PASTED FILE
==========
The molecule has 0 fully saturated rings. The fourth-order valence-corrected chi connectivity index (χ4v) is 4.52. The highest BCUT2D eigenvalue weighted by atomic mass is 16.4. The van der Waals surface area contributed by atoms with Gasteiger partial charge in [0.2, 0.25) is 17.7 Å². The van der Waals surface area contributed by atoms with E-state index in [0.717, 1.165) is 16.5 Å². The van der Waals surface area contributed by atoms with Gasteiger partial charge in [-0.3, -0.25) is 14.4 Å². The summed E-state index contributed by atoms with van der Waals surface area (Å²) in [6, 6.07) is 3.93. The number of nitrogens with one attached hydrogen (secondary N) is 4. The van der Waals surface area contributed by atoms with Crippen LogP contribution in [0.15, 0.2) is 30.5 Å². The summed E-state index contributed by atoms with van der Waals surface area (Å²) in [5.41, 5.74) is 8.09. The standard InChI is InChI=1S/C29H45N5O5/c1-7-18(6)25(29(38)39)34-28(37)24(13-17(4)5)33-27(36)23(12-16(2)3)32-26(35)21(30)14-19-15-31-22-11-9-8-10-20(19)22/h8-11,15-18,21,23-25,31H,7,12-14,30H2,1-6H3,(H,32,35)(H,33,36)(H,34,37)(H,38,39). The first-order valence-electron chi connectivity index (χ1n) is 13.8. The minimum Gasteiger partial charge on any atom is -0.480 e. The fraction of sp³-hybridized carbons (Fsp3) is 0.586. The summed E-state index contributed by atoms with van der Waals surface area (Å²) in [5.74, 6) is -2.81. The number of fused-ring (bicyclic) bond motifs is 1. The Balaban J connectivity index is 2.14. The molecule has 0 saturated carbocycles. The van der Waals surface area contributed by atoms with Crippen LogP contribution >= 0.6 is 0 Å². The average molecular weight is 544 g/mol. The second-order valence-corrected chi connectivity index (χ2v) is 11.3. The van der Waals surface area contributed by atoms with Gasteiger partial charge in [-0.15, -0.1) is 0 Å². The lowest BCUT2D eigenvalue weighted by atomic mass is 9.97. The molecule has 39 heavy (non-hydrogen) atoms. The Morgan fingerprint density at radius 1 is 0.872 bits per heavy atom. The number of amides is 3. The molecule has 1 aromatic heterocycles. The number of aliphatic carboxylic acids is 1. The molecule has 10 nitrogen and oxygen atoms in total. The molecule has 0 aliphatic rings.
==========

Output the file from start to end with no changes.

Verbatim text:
The molecule has 0 fully saturated rings. The fourth-order valence-corrected chi connectivity index (χ4v) is 4.52. The highest BCUT2D eigenvalue weighted by atomic mass is 16.4. The van der Waals surface area contributed by atoms with Gasteiger partial charge in [0.2, 0.25) is 17.7 Å². The van der Waals surface area contributed by atoms with E-state index in [0.717, 1.165) is 16.5 Å². The van der Waals surface area contributed by atoms with Gasteiger partial charge in [-0.3, -0.25) is 14.4 Å². The summed E-state index contributed by atoms with van der Waals surface area (Å²) in [6, 6.07) is 3.93. The number of nitrogens with one attached hydrogen (secondary N) is 4. The van der Waals surface area contributed by atoms with Crippen LogP contribution in [0.15, 0.2) is 30.5 Å². The summed E-state index contributed by atoms with van der Waals surface area (Å²) in [5.41, 5.74) is 8.09. The standard InChI is InChI=1S/C29H45N5O5/c1-7-18(6)25(29(38)39)34-28(37)24(13-17(4)5)33-27(36)23(12-16(2)3)32-26(35)21(30)14-19-15-31-22-11-9-8-10-20(19)22/h8-11,15-18,21,23-25,31H,7,12-14,30H2,1-6H3,(H,32,35)(H,33,36)(H,34,37)(H,38,39). The first-order valence-electron chi connectivity index (χ1n) is 13.8. The minimum Gasteiger partial charge on any atom is -0.480 e. The fraction of sp³-hybridized carbons (Fsp3) is 0.586. The summed E-state index contributed by atoms with van der Waals surface area (Å²) in [5.74, 6) is -2.81. The number of fused-ring (bicyclic) bond motifs is 1. The Balaban J connectivity index is 2.14. The molecule has 0 saturated carbocycles. The van der Waals surface area contributed by atoms with Crippen LogP contribution >= 0.6 is 0 Å². The average molecular weight is 544 g/mol. The second-order valence-corrected chi connectivity index (χ2v) is 11.3. The van der Waals surface area contributed by atoms with Gasteiger partial charge in [-0.15, -0.1) is 0 Å². The lowest BCUT2D eigenvalue weighted by atomic mass is 9.97. The molecule has 39 heavy (non-hydrogen) atoms. The Morgan fingerprint density at radius 1 is 0.872 bits per heavy atom. The number of amides is 3. The molecule has 1 aromatic heterocycles. The number of aliphatic carboxylic acids is 1. The molecule has 10 nitrogen and oxygen atoms in total. The molecule has 0 aliphatic rings.